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chemicals and can require reporting or testing of those that may pose an environmental or human-health hazard. EPA can ban the manufacture and import of those chemicals that pose an unreasonable risk. While raclionuclides are considered toxic substances under the act, source material, special nuclear material, or byproduct material (as such terms are defined in the Atomic Energy Act of 1954 (42 USC. 201 1 et seq.) and regulations issued under such Act) are excluded from coverage. Consequently, TENORM ractionuclicles may be subject to this law. The Resource Conservation ant! Recovery Act (RCRA) (42 USC 321 et seq.) (1976) gave EPA the authority to control hazardous waste. This includes the generation, transportation, treatment, storage, and disposal of hazardous waste. RCRA also set forth a framework for the management of non-hazarclous solid waste. The 1986 amendments to RCRA enabled EPA to address environmental problems that could result from underground tanks storing petroleum and other hazardous substances. RCRA focuses only on active and future facilities and does not address abandoned or historical sites (see CERCLA). The Hazardous and Solid Waste Amendments (HSWA) are the 1984 amendments to RCRA that restricted land disposal of hazardous waste. Some of the other mandates of this strict law include increased enforcement authority for EPA, more stringent hazardous waste management standards, and a comprehensive underground storage tank program. RCRA specifically excludes source, special nuclear, and byproduct material from its jurisdiction. EPA's implementing regulations for RCRA do not address, but also do not prohibit, disposal of radioactively contaminated substances in landfills. With the approval of the appropriate regulatory authority, such facilities have been used for disposal of TENORM, nuclear accelerator wastes, and certain AEA materials. Additional radiation protection authorities provider! to the EPA by Congress include responsibilities for setting protective standards for radioactive waste disposal. Under the Waste Isolation Pilot Plant Land (WIPP) Withdrawal Act, as amender! (P.L. 102-579, 106 Stat. 4777), Congress gave EPA the authority to regulate many of the Department of Energy's activities concerning this radioactive waste disposal site in New Mexico. EPA was required to finalize regulations which apply to all sites~xcept Yucca Mountain for the disposal of spent nuclear fuel, transuranic and high-level radioactive waste. ~ 1998, EPA granted a certification of compliance indicating that the WIPP complied with EPA's radioactive waste disposal regulations and could open to receive these materials. The compliance criteria regulations were established by EPA in 40 CFR 194 and the disposal regulations set by EPA in 40 CFR 191 The Energy Policy Act of 1992 (42 USC 10141 n), Section 801, required the EPA, based upon and consistent with the findings and recommendations of the National Academy of Sciences, to clevelop regulations on health and safety stanclards for protection of the public from releases from radioactive materials stored or disposed of in the proposed Yucca Mountain radioactive waste disposal site. The standards to be clevelopec3 were required to prescribe the maximum annual effective dose equivalent to individual members of the public from releases to the accessible environment from radioactive materials stored or disposed of in the repository In 1999, EPA proposed draft standards and held public hearings; final regulations were publisher! in 2001 for use by the Nuclear Regulatory Commission and Department of Energy. Interim Report 57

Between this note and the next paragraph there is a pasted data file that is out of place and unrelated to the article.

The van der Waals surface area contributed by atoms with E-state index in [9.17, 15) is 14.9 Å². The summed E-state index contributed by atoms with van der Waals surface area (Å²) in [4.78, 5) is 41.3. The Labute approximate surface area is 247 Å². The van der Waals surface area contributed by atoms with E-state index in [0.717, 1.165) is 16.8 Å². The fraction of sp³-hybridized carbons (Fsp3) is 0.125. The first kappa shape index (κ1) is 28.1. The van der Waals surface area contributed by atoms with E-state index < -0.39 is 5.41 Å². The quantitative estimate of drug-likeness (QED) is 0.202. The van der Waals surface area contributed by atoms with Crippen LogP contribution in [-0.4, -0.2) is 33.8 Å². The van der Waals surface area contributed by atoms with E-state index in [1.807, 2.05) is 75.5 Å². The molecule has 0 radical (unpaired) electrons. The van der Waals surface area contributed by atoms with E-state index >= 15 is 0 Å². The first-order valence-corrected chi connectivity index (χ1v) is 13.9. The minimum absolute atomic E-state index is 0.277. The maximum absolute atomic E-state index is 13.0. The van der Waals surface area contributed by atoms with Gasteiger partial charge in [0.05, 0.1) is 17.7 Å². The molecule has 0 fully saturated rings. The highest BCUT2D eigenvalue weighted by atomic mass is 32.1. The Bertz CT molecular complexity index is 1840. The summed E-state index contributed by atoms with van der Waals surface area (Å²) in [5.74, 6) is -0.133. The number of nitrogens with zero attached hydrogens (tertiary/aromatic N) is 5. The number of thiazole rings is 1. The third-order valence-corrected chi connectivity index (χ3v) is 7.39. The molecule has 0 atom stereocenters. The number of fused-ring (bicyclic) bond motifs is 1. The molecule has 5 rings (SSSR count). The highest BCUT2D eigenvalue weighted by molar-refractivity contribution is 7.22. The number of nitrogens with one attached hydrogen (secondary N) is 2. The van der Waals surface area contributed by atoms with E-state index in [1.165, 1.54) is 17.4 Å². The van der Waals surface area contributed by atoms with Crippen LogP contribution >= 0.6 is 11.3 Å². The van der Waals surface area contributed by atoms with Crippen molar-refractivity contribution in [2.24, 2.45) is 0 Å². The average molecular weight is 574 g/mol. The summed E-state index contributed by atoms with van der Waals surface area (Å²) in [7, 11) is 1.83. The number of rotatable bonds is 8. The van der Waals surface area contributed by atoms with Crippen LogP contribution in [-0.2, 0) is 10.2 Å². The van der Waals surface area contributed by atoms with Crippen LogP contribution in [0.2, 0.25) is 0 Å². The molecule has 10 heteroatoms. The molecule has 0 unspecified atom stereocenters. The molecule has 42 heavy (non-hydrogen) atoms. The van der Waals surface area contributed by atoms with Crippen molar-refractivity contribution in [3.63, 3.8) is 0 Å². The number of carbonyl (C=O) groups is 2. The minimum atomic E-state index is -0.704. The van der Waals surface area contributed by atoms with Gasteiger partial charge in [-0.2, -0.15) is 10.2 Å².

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Current regulations applicable to remediation of both inactive uranium mill tailings sites, including vicinity properties, and active uranium and thorium mills have been issued by the EPA under the Uranium Mill Tailings Radiation Control Act (UMTRCA) (42 USC 2022 et seq.) of 1978, as amended. EPA's regulations in 40 CFR 192 apply to remediation of such properties and address emissions of radon, as well as radionuclides, metals, anal other contaminants into surface and groundwater. 58 Interim Report